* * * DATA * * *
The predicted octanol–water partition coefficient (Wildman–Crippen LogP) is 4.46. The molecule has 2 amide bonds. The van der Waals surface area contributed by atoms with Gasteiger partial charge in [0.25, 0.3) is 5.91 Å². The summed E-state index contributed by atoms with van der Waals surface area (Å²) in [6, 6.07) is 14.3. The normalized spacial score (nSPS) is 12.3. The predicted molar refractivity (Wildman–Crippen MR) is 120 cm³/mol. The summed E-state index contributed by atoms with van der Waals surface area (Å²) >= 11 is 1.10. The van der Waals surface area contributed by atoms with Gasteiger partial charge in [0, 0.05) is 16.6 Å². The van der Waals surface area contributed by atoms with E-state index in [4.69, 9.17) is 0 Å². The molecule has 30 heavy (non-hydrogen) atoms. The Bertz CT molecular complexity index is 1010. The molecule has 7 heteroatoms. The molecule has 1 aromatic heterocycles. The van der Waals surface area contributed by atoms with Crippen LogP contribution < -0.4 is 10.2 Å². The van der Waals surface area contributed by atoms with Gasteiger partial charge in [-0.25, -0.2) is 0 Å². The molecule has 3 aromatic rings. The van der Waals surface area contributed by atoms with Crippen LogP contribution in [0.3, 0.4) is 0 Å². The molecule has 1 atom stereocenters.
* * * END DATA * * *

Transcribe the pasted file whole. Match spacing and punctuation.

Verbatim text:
The predicted octanol–water partition coefficient (Wildman–Crippen LogP) is 4.46. The molecule has 2 amide bonds. The van der Waals surface area contributed by atoms with Gasteiger partial charge in [0.25, 0.3) is 5.91 Å². The summed E-state index contributed by atoms with van der Waals surface area (Å²) in [6, 6.07) is 14.3. The normalized spacial score (nSPS) is 12.3. The predicted molar refractivity (Wildman–Crippen MR) is 120 cm³/mol. The summed E-state index contributed by atoms with van der Waals surface area (Å²) >= 11 is 1.10. The van der Waals surface area contributed by atoms with Gasteiger partial charge in [0, 0.05) is 16.6 Å². The van der Waals surface area contributed by atoms with E-state index in [4.69, 9.17) is 0 Å². The molecule has 30 heavy (non-hydrogen) atoms. The Bertz CT molecular complexity index is 1010. The molecule has 7 heteroatoms. The molecule has 1 aromatic heterocycles. The van der Waals surface area contributed by atoms with Crippen LogP contribution < -0.4 is 10.2 Å². The van der Waals surface area contributed by atoms with Gasteiger partial charge in [-0.25, -0.2) is 0 Å². The molecule has 3 aromatic rings. The van der Waals surface area contributed by atoms with Crippen LogP contribution in [0.3, 0.4) is 0 Å². The molecule has 1 atom stereocenters.